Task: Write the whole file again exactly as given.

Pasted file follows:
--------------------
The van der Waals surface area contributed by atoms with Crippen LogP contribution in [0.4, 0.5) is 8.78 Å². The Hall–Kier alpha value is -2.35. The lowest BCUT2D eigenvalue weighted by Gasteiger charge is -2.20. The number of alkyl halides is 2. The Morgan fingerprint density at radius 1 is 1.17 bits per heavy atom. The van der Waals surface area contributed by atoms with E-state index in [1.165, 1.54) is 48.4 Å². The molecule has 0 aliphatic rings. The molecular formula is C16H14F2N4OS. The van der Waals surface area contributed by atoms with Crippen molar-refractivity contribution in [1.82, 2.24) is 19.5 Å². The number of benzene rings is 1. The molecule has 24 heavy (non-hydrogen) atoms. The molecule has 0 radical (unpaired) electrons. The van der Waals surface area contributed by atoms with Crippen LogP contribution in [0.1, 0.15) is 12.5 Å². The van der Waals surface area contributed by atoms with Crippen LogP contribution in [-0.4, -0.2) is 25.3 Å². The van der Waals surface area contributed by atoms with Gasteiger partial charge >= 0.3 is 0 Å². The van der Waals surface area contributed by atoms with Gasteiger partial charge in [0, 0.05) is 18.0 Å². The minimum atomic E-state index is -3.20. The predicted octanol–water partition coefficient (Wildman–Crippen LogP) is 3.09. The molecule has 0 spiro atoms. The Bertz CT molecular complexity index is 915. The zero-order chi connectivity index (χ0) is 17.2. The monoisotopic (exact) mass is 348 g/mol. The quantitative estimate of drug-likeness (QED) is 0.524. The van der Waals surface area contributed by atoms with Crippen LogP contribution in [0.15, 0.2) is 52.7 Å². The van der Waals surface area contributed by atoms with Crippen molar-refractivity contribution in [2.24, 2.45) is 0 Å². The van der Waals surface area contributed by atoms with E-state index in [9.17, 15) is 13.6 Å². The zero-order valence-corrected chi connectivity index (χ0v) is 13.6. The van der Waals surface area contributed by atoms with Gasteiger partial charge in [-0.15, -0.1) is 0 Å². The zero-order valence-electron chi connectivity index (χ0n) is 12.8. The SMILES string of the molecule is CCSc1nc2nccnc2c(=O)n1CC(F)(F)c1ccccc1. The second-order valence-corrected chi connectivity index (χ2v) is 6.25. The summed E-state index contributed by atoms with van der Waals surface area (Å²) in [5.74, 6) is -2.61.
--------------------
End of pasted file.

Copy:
The van der Waals surface area contributed by atoms with Crippen LogP contribution in [0.4, 0.5) is 8.78 Å². The Hall–Kier alpha value is -2.35. The lowest BCUT2D eigenvalue weighted by Gasteiger charge is -2.20. The number of alkyl halides is 2. The Morgan fingerprint density at radius 1 is 1.17 bits per heavy atom. The van der Waals surface area contributed by atoms with E-state index in [1.165, 1.54) is 48.4 Å². The molecule has 0 aliphatic rings. The molecular formula is C16H14F2N4OS. The van der Waals surface area contributed by atoms with Crippen molar-refractivity contribution in [1.82, 2.24) is 19.5 Å². The number of benzene rings is 1. The molecule has 24 heavy (non-hydrogen) atoms. The molecule has 0 radical (unpaired) electrons. The van der Waals surface area contributed by atoms with Crippen LogP contribution in [0.1, 0.15) is 12.5 Å². The van der Waals surface area contributed by atoms with Crippen LogP contribution in [-0.4, -0.2) is 25.3 Å². The van der Waals surface area contributed by atoms with Gasteiger partial charge >= 0.3 is 0 Å². The van der Waals surface area contributed by atoms with Gasteiger partial charge in [0, 0.05) is 18.0 Å². The minimum atomic E-state index is -3.20. The predicted octanol–water partition coefficient (Wildman–Crippen LogP) is 3.09. The molecule has 0 spiro atoms. The Bertz CT molecular complexity index is 915. The zero-order chi connectivity index (χ0) is 17.2. The monoisotopic (exact) mass is 348 g/mol. The quantitative estimate of drug-likeness (QED) is 0.524. The van der Waals surface area contributed by atoms with Crippen LogP contribution in [0.15, 0.2) is 52.7 Å². The van der Waals surface area contributed by atoms with Crippen molar-refractivity contribution in [2.24, 2.45) is 0 Å². The van der Waals surface area contributed by atoms with E-state index in [9.17, 15) is 13.6 Å². The zero-order valence-corrected chi connectivity index (χ0v) is 13.6. The van der Waals surface area contributed by atoms with Gasteiger partial charge in [-0.15, -0.1) is 0 Å². The zero-order valence-electron chi connectivity index (χ0n) is 12.8. The SMILES string of the molecule is CCSc1nc2nccnc2c(=O)n1CC(F)(F)c1ccccc1. The second-order valence-corrected chi connectivity index (χ2v) is 6.25. The summed E-state index contributed by atoms with van der Waals surface area (Å²) in [5.74, 6) is -2.61.